Field Curvature and Depth of Field

When we think of depth of field, we talk about a plane of focus. By definition, the plane is expected to be perpendicular to the sensor. However, if you take a deep dive, you’ll come to know that all the lenses exhibit field curvature. Hence, the plane of focus is not flat in all cases. So, when you might be thinking that things are in focus, they may not be in reality. In this video, photographer Ted Forbes talks about field curvature and how you can visualize it using a simple trick:

Each lens has its typical characteristics that affect what and how much of the scene is in focus. To visualize the plane of focus, you can use a simple Photoshop filter. It’s in no way a scientific method but it does give a pretty good idea of the plane of focus.

Simply open an image in Photoshop and go to Filter>Stylize>Find Edges. The filter looks for edges that has significant transition to them. Areas in focus appear darker while other areas appear lighter. If you try this out with images taken with different lenses, you can see that the zone of focus is close to linear in some, and curved in others. So, you need to understand the characteristics of your particular lens and predict its behavior for your job.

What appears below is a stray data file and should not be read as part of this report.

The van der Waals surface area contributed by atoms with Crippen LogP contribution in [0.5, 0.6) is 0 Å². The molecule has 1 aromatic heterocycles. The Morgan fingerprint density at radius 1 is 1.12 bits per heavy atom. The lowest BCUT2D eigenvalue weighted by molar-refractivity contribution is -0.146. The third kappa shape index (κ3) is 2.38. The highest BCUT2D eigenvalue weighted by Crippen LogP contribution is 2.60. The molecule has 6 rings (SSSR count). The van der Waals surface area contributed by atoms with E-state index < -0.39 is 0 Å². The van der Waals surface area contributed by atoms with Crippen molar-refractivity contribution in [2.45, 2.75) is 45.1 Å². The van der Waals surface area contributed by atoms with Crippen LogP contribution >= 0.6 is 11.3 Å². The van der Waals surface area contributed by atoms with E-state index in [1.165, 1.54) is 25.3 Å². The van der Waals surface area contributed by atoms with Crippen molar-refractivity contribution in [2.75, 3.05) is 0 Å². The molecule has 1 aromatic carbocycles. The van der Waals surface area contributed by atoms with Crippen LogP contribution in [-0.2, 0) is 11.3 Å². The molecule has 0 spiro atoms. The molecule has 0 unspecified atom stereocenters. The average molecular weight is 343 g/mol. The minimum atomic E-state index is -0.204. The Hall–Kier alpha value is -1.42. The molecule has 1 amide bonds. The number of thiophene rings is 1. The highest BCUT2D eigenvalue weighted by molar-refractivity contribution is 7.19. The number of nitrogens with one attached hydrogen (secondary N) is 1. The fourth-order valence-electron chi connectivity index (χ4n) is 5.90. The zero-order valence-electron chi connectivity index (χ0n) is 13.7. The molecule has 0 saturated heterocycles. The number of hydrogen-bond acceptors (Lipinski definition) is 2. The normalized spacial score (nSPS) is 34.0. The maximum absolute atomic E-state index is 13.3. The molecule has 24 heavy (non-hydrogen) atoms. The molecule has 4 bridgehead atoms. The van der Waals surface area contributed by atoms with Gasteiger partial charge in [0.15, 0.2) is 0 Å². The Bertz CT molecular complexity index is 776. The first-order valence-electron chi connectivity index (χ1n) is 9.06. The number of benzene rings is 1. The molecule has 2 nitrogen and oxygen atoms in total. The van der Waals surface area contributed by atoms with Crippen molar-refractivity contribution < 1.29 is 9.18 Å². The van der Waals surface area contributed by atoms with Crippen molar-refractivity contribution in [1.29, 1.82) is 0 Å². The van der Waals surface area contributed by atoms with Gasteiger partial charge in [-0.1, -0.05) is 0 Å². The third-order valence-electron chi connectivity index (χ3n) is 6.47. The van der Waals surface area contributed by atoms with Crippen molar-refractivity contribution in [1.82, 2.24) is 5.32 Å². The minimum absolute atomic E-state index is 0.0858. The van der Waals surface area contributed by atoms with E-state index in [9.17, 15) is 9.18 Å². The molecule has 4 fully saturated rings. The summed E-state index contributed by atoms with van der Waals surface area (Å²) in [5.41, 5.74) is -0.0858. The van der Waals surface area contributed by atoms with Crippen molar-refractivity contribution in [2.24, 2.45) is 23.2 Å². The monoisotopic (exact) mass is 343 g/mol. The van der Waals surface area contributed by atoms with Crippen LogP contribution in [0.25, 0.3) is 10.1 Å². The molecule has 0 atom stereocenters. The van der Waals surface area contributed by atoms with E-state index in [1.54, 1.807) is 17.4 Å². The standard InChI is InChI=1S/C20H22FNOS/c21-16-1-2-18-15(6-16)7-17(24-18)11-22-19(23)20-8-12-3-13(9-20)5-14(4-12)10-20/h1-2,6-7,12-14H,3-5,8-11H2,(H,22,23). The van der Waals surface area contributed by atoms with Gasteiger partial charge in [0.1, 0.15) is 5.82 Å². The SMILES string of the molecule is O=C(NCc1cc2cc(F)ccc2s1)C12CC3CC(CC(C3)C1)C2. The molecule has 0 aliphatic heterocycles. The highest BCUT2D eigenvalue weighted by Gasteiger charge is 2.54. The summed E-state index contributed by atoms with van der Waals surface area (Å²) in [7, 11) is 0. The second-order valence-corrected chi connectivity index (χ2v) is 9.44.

In order to determine the depth of field you’ll be getting when using a lens at a particular aperture, learn to use the depth of field scale that you can find in some lenses. Some cameras even show the depth of field in-camera making your work more convenient.

Having an understanding of how your lens behaves, and how your aperture settings affect the depth of field is essential to have better control over how much of the scene is in focus. It’s quite important that you know them well so that you can extract the best results from the equipment you’re using.

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